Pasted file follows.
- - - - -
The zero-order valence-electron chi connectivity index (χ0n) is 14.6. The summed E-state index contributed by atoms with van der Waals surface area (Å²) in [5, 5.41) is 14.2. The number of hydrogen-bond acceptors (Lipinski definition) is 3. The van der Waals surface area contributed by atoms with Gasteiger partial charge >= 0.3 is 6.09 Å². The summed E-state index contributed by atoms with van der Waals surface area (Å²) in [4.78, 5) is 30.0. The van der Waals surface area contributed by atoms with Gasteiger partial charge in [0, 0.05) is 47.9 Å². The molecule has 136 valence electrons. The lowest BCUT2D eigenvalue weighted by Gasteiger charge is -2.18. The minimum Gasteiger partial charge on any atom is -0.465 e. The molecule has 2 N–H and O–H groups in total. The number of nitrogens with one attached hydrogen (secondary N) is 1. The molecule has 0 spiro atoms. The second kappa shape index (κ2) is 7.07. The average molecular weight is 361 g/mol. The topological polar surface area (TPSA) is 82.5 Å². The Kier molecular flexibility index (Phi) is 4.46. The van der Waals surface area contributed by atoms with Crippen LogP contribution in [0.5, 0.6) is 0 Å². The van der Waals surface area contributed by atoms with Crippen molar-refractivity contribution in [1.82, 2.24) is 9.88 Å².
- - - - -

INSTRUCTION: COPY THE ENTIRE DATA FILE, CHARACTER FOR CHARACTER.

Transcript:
The zero-order valence-electron chi connectivity index (χ0n) is 14.6. The summed E-state index contributed by atoms with van der Waals surface area (Å²) in [5, 5.41) is 14.2. The number of hydrogen-bond acceptors (Lipinski definition) is 3. The van der Waals surface area contributed by atoms with Gasteiger partial charge >= 0.3 is 6.09 Å². The summed E-state index contributed by atoms with van der Waals surface area (Å²) in [4.78, 5) is 30.0. The van der Waals surface area contributed by atoms with Gasteiger partial charge in [0, 0.05) is 47.9 Å². The molecule has 136 valence electrons. The lowest BCUT2D eigenvalue weighted by Gasteiger charge is -2.18. The minimum Gasteiger partial charge on any atom is -0.465 e. The molecule has 2 N–H and O–H groups in total. The number of nitrogens with one attached hydrogen (secondary N) is 1. The molecule has 0 spiro atoms. The second kappa shape index (κ2) is 7.07. The average molecular weight is 361 g/mol. The topological polar surface area (TPSA) is 82.5 Å². The Kier molecular flexibility index (Phi) is 4.46. The van der Waals surface area contributed by atoms with Crippen LogP contribution in [0.5, 0.6) is 0 Å². The van der Waals surface area contributed by atoms with Crippen molar-refractivity contribution in [1.82, 2.24) is 9.88 Å².